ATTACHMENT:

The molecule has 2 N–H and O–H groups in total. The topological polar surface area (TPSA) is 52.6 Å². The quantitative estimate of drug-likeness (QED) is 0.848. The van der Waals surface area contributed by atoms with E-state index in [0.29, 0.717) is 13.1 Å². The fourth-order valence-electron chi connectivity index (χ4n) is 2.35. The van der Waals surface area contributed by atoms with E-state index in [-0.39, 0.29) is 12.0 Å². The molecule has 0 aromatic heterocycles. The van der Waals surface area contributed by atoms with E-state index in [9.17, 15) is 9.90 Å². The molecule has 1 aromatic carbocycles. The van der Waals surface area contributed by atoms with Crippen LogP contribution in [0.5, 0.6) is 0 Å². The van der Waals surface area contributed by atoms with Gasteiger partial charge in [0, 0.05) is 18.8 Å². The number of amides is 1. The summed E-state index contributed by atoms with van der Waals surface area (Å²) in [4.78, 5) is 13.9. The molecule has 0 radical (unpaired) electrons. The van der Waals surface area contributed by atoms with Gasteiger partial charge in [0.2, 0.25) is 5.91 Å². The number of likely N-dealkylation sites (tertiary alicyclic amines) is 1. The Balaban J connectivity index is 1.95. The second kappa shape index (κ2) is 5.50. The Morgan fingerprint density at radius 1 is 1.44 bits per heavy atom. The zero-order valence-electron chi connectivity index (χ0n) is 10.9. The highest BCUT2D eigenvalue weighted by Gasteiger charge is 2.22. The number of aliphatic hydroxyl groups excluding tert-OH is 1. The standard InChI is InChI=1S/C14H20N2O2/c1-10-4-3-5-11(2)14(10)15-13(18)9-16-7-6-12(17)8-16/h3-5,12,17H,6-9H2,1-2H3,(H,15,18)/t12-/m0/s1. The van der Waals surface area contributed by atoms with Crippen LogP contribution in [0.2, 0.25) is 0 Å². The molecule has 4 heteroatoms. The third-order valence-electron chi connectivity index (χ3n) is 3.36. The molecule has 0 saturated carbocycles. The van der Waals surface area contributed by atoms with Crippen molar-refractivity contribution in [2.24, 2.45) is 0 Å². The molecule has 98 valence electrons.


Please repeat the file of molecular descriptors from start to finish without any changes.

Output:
The molecule has 2 N–H and O–H groups in total. The topological polar surface area (TPSA) is 52.6 Å². The quantitative estimate of drug-likeness (QED) is 0.848. The van der Waals surface area contributed by atoms with E-state index in [0.29, 0.717) is 13.1 Å². The fourth-order valence-electron chi connectivity index (χ4n) is 2.35. The van der Waals surface area contributed by atoms with E-state index in [-0.39, 0.29) is 12.0 Å². The molecule has 0 aromatic heterocycles. The van der Waals surface area contributed by atoms with E-state index in [9.17, 15) is 9.90 Å². The molecule has 1 aromatic carbocycles. The van der Waals surface area contributed by atoms with Crippen LogP contribution in [0.5, 0.6) is 0 Å². The van der Waals surface area contributed by atoms with Gasteiger partial charge in [0, 0.05) is 18.8 Å². The number of amides is 1. The summed E-state index contributed by atoms with van der Waals surface area (Å²) in [4.78, 5) is 13.9. The molecule has 0 radical (unpaired) electrons. The van der Waals surface area contributed by atoms with Gasteiger partial charge in [0.2, 0.25) is 5.91 Å². The number of likely N-dealkylation sites (tertiary alicyclic amines) is 1. The Balaban J connectivity index is 1.95. The second kappa shape index (κ2) is 5.50. The Morgan fingerprint density at radius 1 is 1.44 bits per heavy atom. The zero-order valence-electron chi connectivity index (χ0n) is 10.9. The highest BCUT2D eigenvalue weighted by Gasteiger charge is 2.22. The number of aliphatic hydroxyl groups excluding tert-OH is 1. The standard InChI is InChI=1S/C14H20N2O2/c1-10-4-3-5-11(2)14(10)15-13(18)9-16-7-6-12(17)8-16/h3-5,12,17H,6-9H2,1-2H3,(H,15,18)/t12-/m0/s1. The van der Waals surface area contributed by atoms with Crippen LogP contribution in [0.2, 0.25) is 0 Å². The molecule has 4 heteroatoms. The third-order valence-electron chi connectivity index (χ3n) is 3.36. The molecule has 0 saturated carbocycles. The van der Waals surface area contributed by atoms with Crippen molar-refractivity contribution in [2.24, 2.45) is 0 Å². The molecule has 98 valence electrons.